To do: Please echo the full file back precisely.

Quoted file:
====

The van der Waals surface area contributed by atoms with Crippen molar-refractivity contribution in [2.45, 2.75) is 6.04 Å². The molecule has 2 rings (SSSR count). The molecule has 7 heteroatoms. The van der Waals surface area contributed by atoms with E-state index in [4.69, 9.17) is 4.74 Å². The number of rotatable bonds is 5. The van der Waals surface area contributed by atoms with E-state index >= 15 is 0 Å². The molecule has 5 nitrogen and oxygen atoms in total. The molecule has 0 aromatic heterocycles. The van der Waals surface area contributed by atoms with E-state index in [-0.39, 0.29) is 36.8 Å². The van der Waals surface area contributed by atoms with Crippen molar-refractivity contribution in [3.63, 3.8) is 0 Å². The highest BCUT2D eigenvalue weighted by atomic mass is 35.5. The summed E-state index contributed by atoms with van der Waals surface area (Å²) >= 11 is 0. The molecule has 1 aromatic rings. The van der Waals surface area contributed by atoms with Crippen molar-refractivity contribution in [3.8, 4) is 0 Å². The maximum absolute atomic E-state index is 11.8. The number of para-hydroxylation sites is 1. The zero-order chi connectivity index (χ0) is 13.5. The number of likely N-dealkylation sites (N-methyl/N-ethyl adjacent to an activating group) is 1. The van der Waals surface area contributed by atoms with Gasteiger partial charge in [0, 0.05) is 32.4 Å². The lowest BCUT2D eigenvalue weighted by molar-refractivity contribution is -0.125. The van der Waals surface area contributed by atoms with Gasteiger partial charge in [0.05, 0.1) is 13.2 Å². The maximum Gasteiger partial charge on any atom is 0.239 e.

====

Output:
The van der Waals surface area contributed by atoms with Crippen molar-refractivity contribution in [2.45, 2.75) is 6.04 Å². The molecule has 2 rings (SSSR count). The molecule has 7 heteroatoms. The van der Waals surface area contributed by atoms with E-state index in [4.69, 9.17) is 4.74 Å². The number of rotatable bonds is 5. The van der Waals surface area contributed by atoms with E-state index >= 15 is 0 Å². The molecule has 5 nitrogen and oxygen atoms in total. The molecule has 0 aromatic heterocycles. The van der Waals surface area contributed by atoms with E-state index in [-0.39, 0.29) is 36.8 Å². The van der Waals surface area contributed by atoms with Crippen molar-refractivity contribution in [3.63, 3.8) is 0 Å². The highest BCUT2D eigenvalue weighted by atomic mass is 35.5. The summed E-state index contributed by atoms with van der Waals surface area (Å²) >= 11 is 0. The molecule has 1 aromatic rings. The van der Waals surface area contributed by atoms with Crippen molar-refractivity contribution in [3.8, 4) is 0 Å². The maximum absolute atomic E-state index is 11.8. The number of para-hydroxylation sites is 1. The zero-order chi connectivity index (χ0) is 13.5. The number of likely N-dealkylation sites (N-methyl/N-ethyl adjacent to an activating group) is 1. The van der Waals surface area contributed by atoms with Gasteiger partial charge in [0, 0.05) is 32.4 Å². The lowest BCUT2D eigenvalue weighted by molar-refractivity contribution is -0.125. The van der Waals surface area contributed by atoms with Gasteiger partial charge in [0.05, 0.1) is 13.2 Å². The maximum Gasteiger partial charge on any atom is 0.239 e.